Cautious optimism is the best way to describe the current series of wage increase projections being released. With the recovery still very tentative, companies are taking their time deciding on how much to raise wages and salaries this year.
Such prudence is called for. In 2009, according to Towers Perrin (now Towers Watson), half of companies ended up freezing salaries, though few expected to do so in January. This year, 11 per cent expect to freeze salaries overall, with this increasing to 18 per cent for executive salaries.
The Towers Perrin survey finds salaries will increase an average of 2.5 per cent in 2010, with the majority of bonuses either smaller than in 2009 or nonexistent.
At 70 per cent, the number of companies concerned about retaining talent as hiring picks up is high. Raises (55 per cent), bonuses (21 per cent), cash retention awards (29 per cent) and stock (25 per cent) are the most popular tactics.
The Conference Board of Canada’s Compensation Outlook was also released in December. Not surprisingly, it finds that 2009 raises did not meet expectations. For non-union employees in all groups, the actual was 2.4 per cent versus a projection of 4.2 per cent. This actual ranges from 2.1 per cent for production and 2.2 per cent for executives, senior executives and skilled trades to 2.4 per cent for managers and non-technical professionals. The 2010 projections call for a 2.7 per cent increase on average, with production at 2.5 per cent, clerical, skilled, executive and senior executive at 2.6 per cent, and managers and professionals at 2.7 per cent.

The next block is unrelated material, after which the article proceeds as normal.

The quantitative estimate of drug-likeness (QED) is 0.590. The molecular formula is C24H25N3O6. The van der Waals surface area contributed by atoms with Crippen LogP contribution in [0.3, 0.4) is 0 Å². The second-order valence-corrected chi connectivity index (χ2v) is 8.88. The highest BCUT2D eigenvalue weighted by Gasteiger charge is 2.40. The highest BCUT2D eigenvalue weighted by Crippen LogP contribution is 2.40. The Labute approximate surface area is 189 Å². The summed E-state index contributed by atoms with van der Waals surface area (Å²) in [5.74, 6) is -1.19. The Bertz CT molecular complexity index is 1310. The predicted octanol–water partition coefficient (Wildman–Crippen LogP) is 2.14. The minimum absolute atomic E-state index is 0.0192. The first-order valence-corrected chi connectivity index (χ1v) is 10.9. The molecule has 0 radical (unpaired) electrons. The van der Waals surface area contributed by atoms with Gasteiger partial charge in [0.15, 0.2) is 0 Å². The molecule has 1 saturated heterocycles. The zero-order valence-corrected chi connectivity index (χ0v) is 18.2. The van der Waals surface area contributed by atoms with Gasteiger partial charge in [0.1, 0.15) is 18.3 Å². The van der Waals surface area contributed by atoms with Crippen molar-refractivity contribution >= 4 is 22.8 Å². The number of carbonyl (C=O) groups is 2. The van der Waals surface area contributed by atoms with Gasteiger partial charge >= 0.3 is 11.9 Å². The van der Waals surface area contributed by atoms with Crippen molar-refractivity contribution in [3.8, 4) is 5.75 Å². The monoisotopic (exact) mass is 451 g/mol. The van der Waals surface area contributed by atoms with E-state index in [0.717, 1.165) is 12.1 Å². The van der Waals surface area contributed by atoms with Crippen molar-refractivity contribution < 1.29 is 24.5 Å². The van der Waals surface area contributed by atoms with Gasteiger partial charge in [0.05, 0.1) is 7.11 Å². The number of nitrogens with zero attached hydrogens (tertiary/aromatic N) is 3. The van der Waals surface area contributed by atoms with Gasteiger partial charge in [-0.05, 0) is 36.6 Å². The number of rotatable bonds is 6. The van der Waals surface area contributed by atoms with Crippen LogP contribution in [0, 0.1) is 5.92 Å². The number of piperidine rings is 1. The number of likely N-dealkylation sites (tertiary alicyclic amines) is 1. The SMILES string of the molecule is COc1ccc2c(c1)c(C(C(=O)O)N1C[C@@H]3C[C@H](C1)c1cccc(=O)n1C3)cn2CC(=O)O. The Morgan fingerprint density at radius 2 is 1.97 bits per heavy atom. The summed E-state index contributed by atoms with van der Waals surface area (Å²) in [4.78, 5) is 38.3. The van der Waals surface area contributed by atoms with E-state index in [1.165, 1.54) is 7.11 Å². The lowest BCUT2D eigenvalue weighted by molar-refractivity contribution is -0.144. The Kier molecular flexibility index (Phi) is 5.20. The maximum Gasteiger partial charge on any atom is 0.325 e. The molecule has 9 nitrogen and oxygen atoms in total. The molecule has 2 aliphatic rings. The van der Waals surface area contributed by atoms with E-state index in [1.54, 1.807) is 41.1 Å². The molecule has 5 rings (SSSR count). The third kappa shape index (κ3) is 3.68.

For unionized workers in 2010, the Conference Board is predicting an average wage increase of 2.1 per cent, down from an actual of 2.7 per cent in 2009 and from the projected 2009 average of 3.2 per cent. Public sector workers can expect 2.3 per cent, down from 3.1 per cent in 2009. In the private sector, the projection is 2.0 per cent, down from 2.4.
Four per cent of respondents, up from none, expect a work stoppage in the coming year and 81 per cent, down from 86 per cent, do not. The top three union negotiation issues are wages, job security and benefits. For employers, they are wages, productivity and flexibility. The 2010 union top three are unchanged (with two and three interchanged), as are management’s. Not surprisingly, business competitiveness has moved up from number 12 to number nine for unions and up from number six to number four for companies.
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